Huw Edwards, host of the BBC’s election night coverage, brands criticism of journalists “toxic”. What is truly toxic is the notion that journalists are immune from scrutiny. That they are above criticism. That they act with impunity. Edwards was referring to criticism by political parties and their supporters. So, pretty much anybody who is politically engaged enough to be able to ask awkward questions of journalists who cover politics. How convenient!
If this vaulting sense of entitlement seems familiar that could be because we have grown accustomed seeing it among British politicians. Particularly those of the Tory persuasion. Perhaps it is common to politicians the world over. But throw a bit of British exceptionalism into the mix and you have arrogance and presumption that fairly takes your breath away.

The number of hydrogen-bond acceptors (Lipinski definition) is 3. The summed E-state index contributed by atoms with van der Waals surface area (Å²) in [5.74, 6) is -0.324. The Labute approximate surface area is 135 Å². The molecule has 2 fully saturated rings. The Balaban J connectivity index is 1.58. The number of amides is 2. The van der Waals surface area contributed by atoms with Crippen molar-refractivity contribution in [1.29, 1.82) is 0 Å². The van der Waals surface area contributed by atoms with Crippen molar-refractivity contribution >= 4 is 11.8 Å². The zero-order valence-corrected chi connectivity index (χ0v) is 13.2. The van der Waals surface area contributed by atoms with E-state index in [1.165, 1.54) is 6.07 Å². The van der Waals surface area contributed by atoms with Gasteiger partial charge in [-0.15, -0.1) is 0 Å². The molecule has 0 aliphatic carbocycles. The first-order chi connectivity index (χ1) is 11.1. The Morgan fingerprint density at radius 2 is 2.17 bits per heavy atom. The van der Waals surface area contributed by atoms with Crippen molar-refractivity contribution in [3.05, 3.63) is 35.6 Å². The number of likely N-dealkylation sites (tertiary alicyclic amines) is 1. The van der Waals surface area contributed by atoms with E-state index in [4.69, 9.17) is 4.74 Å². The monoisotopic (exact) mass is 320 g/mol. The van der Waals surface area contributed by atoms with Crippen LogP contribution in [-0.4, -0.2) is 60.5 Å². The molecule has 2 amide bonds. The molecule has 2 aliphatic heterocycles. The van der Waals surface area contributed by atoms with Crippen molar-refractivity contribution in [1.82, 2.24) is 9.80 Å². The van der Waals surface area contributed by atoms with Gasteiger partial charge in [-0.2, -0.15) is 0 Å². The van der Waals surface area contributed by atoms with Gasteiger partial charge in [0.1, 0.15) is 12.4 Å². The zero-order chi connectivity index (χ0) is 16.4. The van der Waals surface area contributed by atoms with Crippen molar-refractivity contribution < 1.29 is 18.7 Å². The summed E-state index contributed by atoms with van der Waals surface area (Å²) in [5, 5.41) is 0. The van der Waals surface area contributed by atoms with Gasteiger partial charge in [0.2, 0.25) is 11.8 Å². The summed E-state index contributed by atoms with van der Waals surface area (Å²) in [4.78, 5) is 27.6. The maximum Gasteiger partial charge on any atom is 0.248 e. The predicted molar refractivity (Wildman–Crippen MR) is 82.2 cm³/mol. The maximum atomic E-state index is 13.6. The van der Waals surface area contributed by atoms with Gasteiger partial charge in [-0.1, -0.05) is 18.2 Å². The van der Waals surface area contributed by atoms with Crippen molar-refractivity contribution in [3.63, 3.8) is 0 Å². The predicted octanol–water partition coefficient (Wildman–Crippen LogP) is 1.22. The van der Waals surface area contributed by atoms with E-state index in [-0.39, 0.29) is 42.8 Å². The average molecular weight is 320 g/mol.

The journalists who scavenge the British political plain – and occasionally prey on the wounded or weakened in the political herd – are no better than their hosts. Indeed, they tend to come from similar backgrounds.
If politicians are accountable to voters then journalists are accountable to the public. They are no different from any other provider of goods and services. The ultimate arbiters of the quality of their product are the consumers of that product. Either journalists attend to the criticism levelled at them by readers and listeners, or those consumers will surely take their custom elsewhere. As they are perfectly entitled to do, no matter what Huw Edwards says.
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